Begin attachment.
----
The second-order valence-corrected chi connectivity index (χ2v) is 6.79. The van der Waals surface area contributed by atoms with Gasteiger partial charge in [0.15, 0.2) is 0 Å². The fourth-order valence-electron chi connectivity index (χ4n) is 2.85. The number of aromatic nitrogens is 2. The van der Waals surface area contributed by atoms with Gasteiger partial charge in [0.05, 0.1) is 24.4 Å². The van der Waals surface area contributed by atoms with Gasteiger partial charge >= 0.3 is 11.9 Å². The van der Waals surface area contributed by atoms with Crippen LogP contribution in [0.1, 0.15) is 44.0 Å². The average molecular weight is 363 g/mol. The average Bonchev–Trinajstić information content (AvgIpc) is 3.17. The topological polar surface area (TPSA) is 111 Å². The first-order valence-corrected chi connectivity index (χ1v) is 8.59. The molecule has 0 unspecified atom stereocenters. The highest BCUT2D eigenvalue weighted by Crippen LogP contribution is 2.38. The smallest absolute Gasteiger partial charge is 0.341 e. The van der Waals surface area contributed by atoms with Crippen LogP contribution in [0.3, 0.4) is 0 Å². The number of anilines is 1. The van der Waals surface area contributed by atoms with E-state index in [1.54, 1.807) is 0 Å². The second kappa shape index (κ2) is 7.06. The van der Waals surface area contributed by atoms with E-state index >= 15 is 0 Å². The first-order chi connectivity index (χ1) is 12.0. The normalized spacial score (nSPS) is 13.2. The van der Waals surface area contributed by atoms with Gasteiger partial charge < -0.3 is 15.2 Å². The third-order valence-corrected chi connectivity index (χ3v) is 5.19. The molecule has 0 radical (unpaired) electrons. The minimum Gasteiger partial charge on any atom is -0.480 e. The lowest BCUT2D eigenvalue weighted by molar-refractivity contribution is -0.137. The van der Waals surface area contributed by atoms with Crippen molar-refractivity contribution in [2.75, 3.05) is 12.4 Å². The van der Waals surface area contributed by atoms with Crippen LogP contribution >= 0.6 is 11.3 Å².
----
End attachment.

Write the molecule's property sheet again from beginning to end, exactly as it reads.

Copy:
The second-order valence-corrected chi connectivity index (χ2v) is 6.79. The van der Waals surface area contributed by atoms with Gasteiger partial charge in [0.15, 0.2) is 0 Å². The fourth-order valence-electron chi connectivity index (χ4n) is 2.85. The number of aromatic nitrogens is 2. The van der Waals surface area contributed by atoms with Gasteiger partial charge in [0.05, 0.1) is 24.4 Å². The van der Waals surface area contributed by atoms with Gasteiger partial charge >= 0.3 is 11.9 Å². The van der Waals surface area contributed by atoms with Crippen LogP contribution in [0.1, 0.15) is 44.0 Å². The average molecular weight is 363 g/mol. The average Bonchev–Trinajstić information content (AvgIpc) is 3.17. The topological polar surface area (TPSA) is 111 Å². The first-order valence-corrected chi connectivity index (χ1v) is 8.59. The molecule has 0 unspecified atom stereocenters. The highest BCUT2D eigenvalue weighted by Crippen LogP contribution is 2.38. The smallest absolute Gasteiger partial charge is 0.341 e. The van der Waals surface area contributed by atoms with Crippen LogP contribution in [0.3, 0.4) is 0 Å². The number of anilines is 1. The van der Waals surface area contributed by atoms with E-state index in [1.54, 1.807) is 0 Å². The second kappa shape index (κ2) is 7.06. The van der Waals surface area contributed by atoms with E-state index >= 15 is 0 Å². The first-order chi connectivity index (χ1) is 12.0. The normalized spacial score (nSPS) is 13.2. The van der Waals surface area contributed by atoms with Gasteiger partial charge < -0.3 is 15.2 Å². The third-order valence-corrected chi connectivity index (χ3v) is 5.19. The molecule has 0 radical (unpaired) electrons. The minimum Gasteiger partial charge on any atom is -0.480 e. The lowest BCUT2D eigenvalue weighted by molar-refractivity contribution is -0.137. The van der Waals surface area contributed by atoms with Crippen molar-refractivity contribution in [2.75, 3.05) is 12.4 Å². The van der Waals surface area contributed by atoms with Crippen LogP contribution >= 0.6 is 11.3 Å².